An old man, a collie dog, and two younger men are sitting in the garden of an old English mansion to tea. The narrator attests that the house, and the whole scene, appears to be characteristically English. The manor is called "Gardencourt." The old man, Mr. Touchett, is an American banker who has owned the house for twenty years. Initially he thought it was ugly, but now he feels that it is an aesthetic object. He knows the history of the house very well, it having passed through the hands of many Englishmen until he himself bought it. The man has a very American face, and seems to have an air of having been both successful at life, and also something of a failure.
One of the young men, Lord Warburton, appears to be thirty-five and looks very English. The other of the young men, Ralph Touchett, the son of Mr. Touchett, looks both very clever and very ill.
The men are joking about one another's interest in life: Warburton claims that Ralph is "sick of life," while Ralph thinks that Warburton is bored. Ralph counsels Warburton to take a wife, and Mr. Touchett agrees, believing that such a wife would help make life interesting, and that there is furthermore the benefit that women will be protected from any political and social changes yet to come. The old man then jokes that Lord Warburton may fall in love with anyone but his niece who is slated to arrive very soon.
The old man explains that his niece will arrive from America for the first time, having been discovered by his estranged wife, Mrs. Touchett. The wife has recently sent a telegram informing him of their impending arrival. "Taken sister's girl, died last year, go to Europe, two sisters, quite independent," (8) the telegram informed him. Mr. Touchett wonders over the many interpretations of this cryptic telegram: who is "quite independent" (one or both of the sisters?) and does Mrs. Touchett mean financially or morally independent? Lord Warburton asks to be informed of the arrival of this niece, and Mr. Touchett half-seriously jokes that he will, so long as he promises not to fall in love with her!
Just as Lord Warburton and Mr. Touchett are discussing the arrival of Mr. Touchett's niece, Ralph wanders off and notes a young lady in the distance. Ralph's dog runs up to her, who happens to be the very niece who had been under discussion, Isabel Archer. She delivers a message from Mrs. Touchett that Ralph is to meet his mother at 7pm for dinner. Upon meeting Lord Warburton, she declares: "Oh, I hoped there would be a lord; it's just like a novel!" (13.) She has a pleasurable impression of the house and the entire atmosphere, and she reflects this to her companions in her upbeat nature and smiling countenance. Ralph wonders that he never knew of her existence, and she responds that there was some disagreement between her own father and Mrs. Touchett, his sister. Mr. Touchett then goes off with Isabel alone, to discuss Mrs. Touchett.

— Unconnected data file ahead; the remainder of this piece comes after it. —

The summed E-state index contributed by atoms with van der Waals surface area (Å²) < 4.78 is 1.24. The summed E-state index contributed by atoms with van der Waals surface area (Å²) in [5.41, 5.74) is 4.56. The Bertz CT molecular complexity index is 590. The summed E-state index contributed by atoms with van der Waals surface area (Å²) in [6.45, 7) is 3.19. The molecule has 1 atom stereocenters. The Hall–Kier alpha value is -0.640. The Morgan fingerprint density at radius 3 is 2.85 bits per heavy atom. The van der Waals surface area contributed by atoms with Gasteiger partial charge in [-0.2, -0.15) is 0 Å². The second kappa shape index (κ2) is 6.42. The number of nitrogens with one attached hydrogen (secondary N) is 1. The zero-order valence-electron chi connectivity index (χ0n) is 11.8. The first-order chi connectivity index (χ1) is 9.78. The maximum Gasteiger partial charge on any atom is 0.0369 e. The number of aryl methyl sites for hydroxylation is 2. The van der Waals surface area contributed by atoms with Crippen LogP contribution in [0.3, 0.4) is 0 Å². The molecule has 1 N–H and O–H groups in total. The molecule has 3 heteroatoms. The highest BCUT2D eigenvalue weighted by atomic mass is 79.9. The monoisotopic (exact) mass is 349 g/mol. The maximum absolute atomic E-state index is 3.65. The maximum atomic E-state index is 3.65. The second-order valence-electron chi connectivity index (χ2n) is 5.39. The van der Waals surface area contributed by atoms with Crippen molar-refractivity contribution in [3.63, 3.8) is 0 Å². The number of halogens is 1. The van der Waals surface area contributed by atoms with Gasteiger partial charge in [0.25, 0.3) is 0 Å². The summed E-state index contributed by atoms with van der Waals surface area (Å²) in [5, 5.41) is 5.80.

Lord Warburton tells Ralph: "You wished a while ago to see my idea of an interesting woman. There it is!" (15.)
A theme of typical Englishness and the encroachment of American-ness upon such a scene are introduced in the tea scene in the garden. The setting is representative of a larger theme in the novel: the Old World vs. the New World (see "Major Themes"). While the narrator claims that the picture appears typically English, it is clear that the Americans are infiltrating the English aristocracy through their money. The house has passed through the hands of many Englishmen, only now to land in the hands of an American banker who originally thought the house ugly. However these men seem pretty well adjusted to English society now, represented in the fact that Mr. Touchett now appreciates the aesthetics of the house, the presence of an English lord in their garden, and the fact that his son was likely born in England.
The chapter foreshadows that Lord Warburton will in fact do exactly what Mr. Touchett counsels him not to: fall in love with his niece. Further, it paints a picture of a degraded state of marriage: while Mr. Touchett believes that women will make life "interesting," his own estranged wife appears to make his own life lonely. She does not come to greet her own family upon her arrival, and he has to ask Isabel Archer for "information" (15) about her. Why do people marry, and why should they marry? The many possible varying motivations people might have for marriage are foreshadowed here: money, an ethereal "idea" (8) of what a woman should be, insularity from political life, a vague notion of making life "interesting."
These chapters also show some authorial irony in the character's awareness of their own fictional circumstances. Generally, characters do not know they are located in a fictional world: that is part of the illusion of reality that novels create. Yet, the author embeds two ironic references to this fictitiousness. First, Isabel Archer believes herself to be in the world of a "novel" when she sees the representative English picture, complete with a real lord. This ironic because little does she know, she actually is in a novel. Second, the Lord believes that his "idea" of a good woman is Isabel Archer, realized in the flesh. This mirror's the author's own approach to the book (discussed in the preface), where he details how his "sense of a character" was the "germ" of an idea, of Isabel Archer. Isabel has appeared out of thin air at the very moment the men have been thinking about her. Will their idea of her conform to her reality?